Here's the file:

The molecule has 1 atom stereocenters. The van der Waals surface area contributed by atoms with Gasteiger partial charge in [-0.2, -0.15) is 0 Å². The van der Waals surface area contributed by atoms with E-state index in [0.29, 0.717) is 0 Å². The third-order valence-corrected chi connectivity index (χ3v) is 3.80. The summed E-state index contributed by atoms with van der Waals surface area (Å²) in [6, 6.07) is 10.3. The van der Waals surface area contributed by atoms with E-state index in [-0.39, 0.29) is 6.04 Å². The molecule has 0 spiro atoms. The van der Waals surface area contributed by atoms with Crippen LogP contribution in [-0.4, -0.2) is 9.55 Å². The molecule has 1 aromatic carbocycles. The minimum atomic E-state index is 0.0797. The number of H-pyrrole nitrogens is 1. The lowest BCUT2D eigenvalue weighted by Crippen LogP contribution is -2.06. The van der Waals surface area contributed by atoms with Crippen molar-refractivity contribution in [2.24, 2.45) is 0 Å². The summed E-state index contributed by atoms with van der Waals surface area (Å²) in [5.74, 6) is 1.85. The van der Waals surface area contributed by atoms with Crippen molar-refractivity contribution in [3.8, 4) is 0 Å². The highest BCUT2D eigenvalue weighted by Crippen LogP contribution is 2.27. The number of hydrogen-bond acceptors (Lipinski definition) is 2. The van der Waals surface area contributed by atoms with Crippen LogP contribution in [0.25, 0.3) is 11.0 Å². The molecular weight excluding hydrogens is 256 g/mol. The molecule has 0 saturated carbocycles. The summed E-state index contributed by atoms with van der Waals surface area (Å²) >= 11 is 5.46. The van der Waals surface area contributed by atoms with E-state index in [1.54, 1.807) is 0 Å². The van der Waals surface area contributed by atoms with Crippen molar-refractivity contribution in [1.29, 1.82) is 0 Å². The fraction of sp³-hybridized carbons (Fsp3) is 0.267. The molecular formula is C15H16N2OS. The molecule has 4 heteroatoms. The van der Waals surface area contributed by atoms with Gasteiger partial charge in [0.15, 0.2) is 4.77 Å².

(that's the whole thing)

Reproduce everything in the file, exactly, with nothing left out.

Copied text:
The molecule has 1 atom stereocenters. The van der Waals surface area contributed by atoms with Gasteiger partial charge in [-0.2, -0.15) is 0 Å². The van der Waals surface area contributed by atoms with E-state index in [0.29, 0.717) is 0 Å². The third-order valence-corrected chi connectivity index (χ3v) is 3.80. The summed E-state index contributed by atoms with van der Waals surface area (Å²) in [6, 6.07) is 10.3. The van der Waals surface area contributed by atoms with E-state index in [-0.39, 0.29) is 6.04 Å². The molecule has 0 spiro atoms. The van der Waals surface area contributed by atoms with Crippen LogP contribution in [-0.4, -0.2) is 9.55 Å². The molecule has 1 aromatic carbocycles. The minimum atomic E-state index is 0.0797. The number of H-pyrrole nitrogens is 1. The lowest BCUT2D eigenvalue weighted by Crippen LogP contribution is -2.06. The van der Waals surface area contributed by atoms with Crippen molar-refractivity contribution in [2.24, 2.45) is 0 Å². The summed E-state index contributed by atoms with van der Waals surface area (Å²) in [5.74, 6) is 1.85. The van der Waals surface area contributed by atoms with Crippen molar-refractivity contribution in [3.8, 4) is 0 Å². The highest BCUT2D eigenvalue weighted by Crippen LogP contribution is 2.27. The number of hydrogen-bond acceptors (Lipinski definition) is 2. The van der Waals surface area contributed by atoms with Crippen LogP contribution in [0.25, 0.3) is 11.0 Å². The molecular weight excluding hydrogens is 256 g/mol. The molecule has 0 saturated carbocycles. The summed E-state index contributed by atoms with van der Waals surface area (Å²) >= 11 is 5.46. The van der Waals surface area contributed by atoms with E-state index in [1.54, 1.807) is 0 Å². The van der Waals surface area contributed by atoms with Crippen molar-refractivity contribution in [1.29, 1.82) is 0 Å². The fraction of sp³-hybridized carbons (Fsp3) is 0.267. The molecular formula is C15H16N2OS. The molecule has 4 heteroatoms. The van der Waals surface area contributed by atoms with Gasteiger partial charge in [0.15, 0.2) is 4.77 Å².